Paying higher deposit insurance premiums than banks is starting to squeeze thrift profits, America's Community Bankers reported Friday.
"While 1995 earnings for the year will likely set an industry record, fourth-quarter performance shows troubling signs," said Robert R. Davis, director of economics and research at the thrift trade group. "The industry is currently strong, but the fourth-quarter decline suggests that an erosion of earnings capability may have begun."
Fourth-quarter earnings at the 16 largest thrift companies totaled $380.5 million, down 45% from the third quarter. Much of that change was due to nonrecurring items connected to mergers and branch sales. But core earnings dropped as well, although much less sharply. Fourth-quarter core earnings were $480.7 million, down 1% from the previous quarter.
From this data, the trade group projected total thrift industry earnings of $1.85 billion for the fourth quarter, down 17% from the previous quarter but up 11% from the fourth quarter of 1994.
The thrift trade group's numbers were compiled from company earnings reports. The Federal Deposit Insurance Corp. and Office of Thrift Supervision will release complete earnings data - based on fourth-quarter call reports - next month.
Most thrifts - and most of the 16 companies in the survey - are Savings Association Insurance Fund members that pay a minimum of 23 cents per $100 of domestic deposits for deposit insurance. Members of the Bank Insurance Fund used to pay that much, but their premiums dropped in most cases to 4 cents in the second half of 1995, and this year to almost zero.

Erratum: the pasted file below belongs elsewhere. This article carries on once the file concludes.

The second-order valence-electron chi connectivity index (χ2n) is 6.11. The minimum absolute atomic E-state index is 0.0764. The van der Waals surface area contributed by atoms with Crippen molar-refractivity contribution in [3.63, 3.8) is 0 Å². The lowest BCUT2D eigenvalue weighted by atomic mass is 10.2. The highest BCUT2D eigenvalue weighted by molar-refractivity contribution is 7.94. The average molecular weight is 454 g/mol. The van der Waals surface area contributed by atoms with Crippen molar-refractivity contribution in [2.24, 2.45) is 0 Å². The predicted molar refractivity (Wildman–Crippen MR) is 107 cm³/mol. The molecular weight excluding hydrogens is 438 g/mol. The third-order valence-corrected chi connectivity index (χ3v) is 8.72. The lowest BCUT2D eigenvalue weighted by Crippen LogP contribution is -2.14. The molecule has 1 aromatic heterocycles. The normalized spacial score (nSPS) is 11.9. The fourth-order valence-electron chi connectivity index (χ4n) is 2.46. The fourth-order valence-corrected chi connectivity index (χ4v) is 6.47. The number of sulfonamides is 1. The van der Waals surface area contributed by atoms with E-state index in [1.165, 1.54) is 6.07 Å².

Mr. Davis said that if Congress and President Clinton don't act soon to fix the premium disparity, more big thrift companies will follow in the footsteps of California's Golden West Financial Corp. and entice customers to move their deposits from institutions insured by the thrift fund to affiliates covered by the bank fund.
Smaller thrifts that don't have this option will shrink, Mr. Davis said, or take dangerous risks. "If you put people at a competitive disadvantage, they'll struggle, they'll make mistakes," he said.
Assuming that the premium disparity will lead to deposit shrinkage and increased thrift failures, Mr. Davis sketched what he called a "plausible pessimistic" scenario in which the savings insurance fund would go belly up within 10 years.
The American Bankers Association doesn't buy this. In a letter sent to Congress last week, ABA president James M. Culberson Jr. said that if current trends continue the thrift fund will be fully capitalized by 1999.
"It is quite clear that there is no need for congressional action in this area in 1996," Mr. Culberson wrote.